So what about the process of recovery, again, to use a kind of clunky term in some senses, but you know, people understand what we mean, when we say, you know, I always remember Robert West, saying, All behaviour is a competition of motivation. And I like that, because I think, you know, obviously, many kinds of theories of addiction with empirical support, and, and so on, but ultimately, you know, when when someone decides to change, and they're really motivated to do it, that's what what drives it drives the kind of change in behaviour and pursuing of things that they believe or hope will will help them in recovery, and then maybe brain change will kind of follows as a result of that. But you know, where maybe does motivation fit in from a kind of neurological point of view?

Marc Lewis:

Yeah, so so that's a good point. So a lot of people aren't familiar with Kahneman, system one and system two, fasting versus slow, slow thinking. So there's immediate rapid response which compulsion, okay, and slow responses, slow it down three or four seconds? And wait a minute, do I really want to do this, you know, because then I have to drive home or wake up in the morning. And once you slow things down a bit, then you have a chance to, shall we say, Try on multiple goals, I could have another drink, or I could not have another drink, I could go home and read a book or watch Netflix, or I could do various links. And then motivation is really the, shall we say, the way in which we select among these competing behavioural choices? What but you have to slow things down for that to happen. So I think one of the problems, we classically think of addiction, whether it's disease model or not, we think, Oh, it's all compulsive. No, it's not all compulsive. The fact that the striatum is firing away a compulsive, shall we say, command doesn't mean that the rest of the brain turns off, it doesn't. The rest of the brain is still going. So you still got your prefrontal cortex activated at the same time. And I think that's a really important perspective.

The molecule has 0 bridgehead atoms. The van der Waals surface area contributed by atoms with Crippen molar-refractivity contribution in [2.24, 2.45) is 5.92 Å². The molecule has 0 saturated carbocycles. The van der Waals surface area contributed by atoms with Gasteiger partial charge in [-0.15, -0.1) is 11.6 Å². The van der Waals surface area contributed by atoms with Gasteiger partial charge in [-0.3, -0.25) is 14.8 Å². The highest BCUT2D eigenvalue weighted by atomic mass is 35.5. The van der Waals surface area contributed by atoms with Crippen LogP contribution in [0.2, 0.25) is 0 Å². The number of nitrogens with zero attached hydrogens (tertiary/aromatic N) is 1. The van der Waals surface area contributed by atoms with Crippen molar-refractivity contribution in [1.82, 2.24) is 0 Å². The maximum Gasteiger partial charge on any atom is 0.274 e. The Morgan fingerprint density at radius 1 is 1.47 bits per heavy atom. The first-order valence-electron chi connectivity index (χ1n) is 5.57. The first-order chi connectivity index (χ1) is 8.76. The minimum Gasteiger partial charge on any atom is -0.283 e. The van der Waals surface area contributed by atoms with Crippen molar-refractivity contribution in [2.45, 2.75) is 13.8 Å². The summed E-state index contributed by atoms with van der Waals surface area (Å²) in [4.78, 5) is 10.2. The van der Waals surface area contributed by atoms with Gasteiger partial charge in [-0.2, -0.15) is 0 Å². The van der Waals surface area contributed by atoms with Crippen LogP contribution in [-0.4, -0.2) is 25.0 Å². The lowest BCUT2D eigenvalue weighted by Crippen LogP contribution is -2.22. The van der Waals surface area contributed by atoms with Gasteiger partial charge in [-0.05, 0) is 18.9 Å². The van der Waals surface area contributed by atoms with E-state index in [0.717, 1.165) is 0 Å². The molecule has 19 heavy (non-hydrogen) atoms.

James Morris:

Yeah, and I think, you know, is really important as well to, you know, think about the kind of functional type of approach to addiction that, you know, still in relation to motivation, but, you know, if your life is really awful, and you've got, you know, very little prospects or you know, maybe a lot of physical or other illnesses or mental health problems, you know, your motivation to change or to let go of, or try and address and addictive behaviour that may not actually be causing you huge problems, you know, is understandably very low, you know, in many senses a rational choice to continue using drugs that make us feel better, even if there are some negative consequences, but the overall outlook is very poor.

Marc Lewis: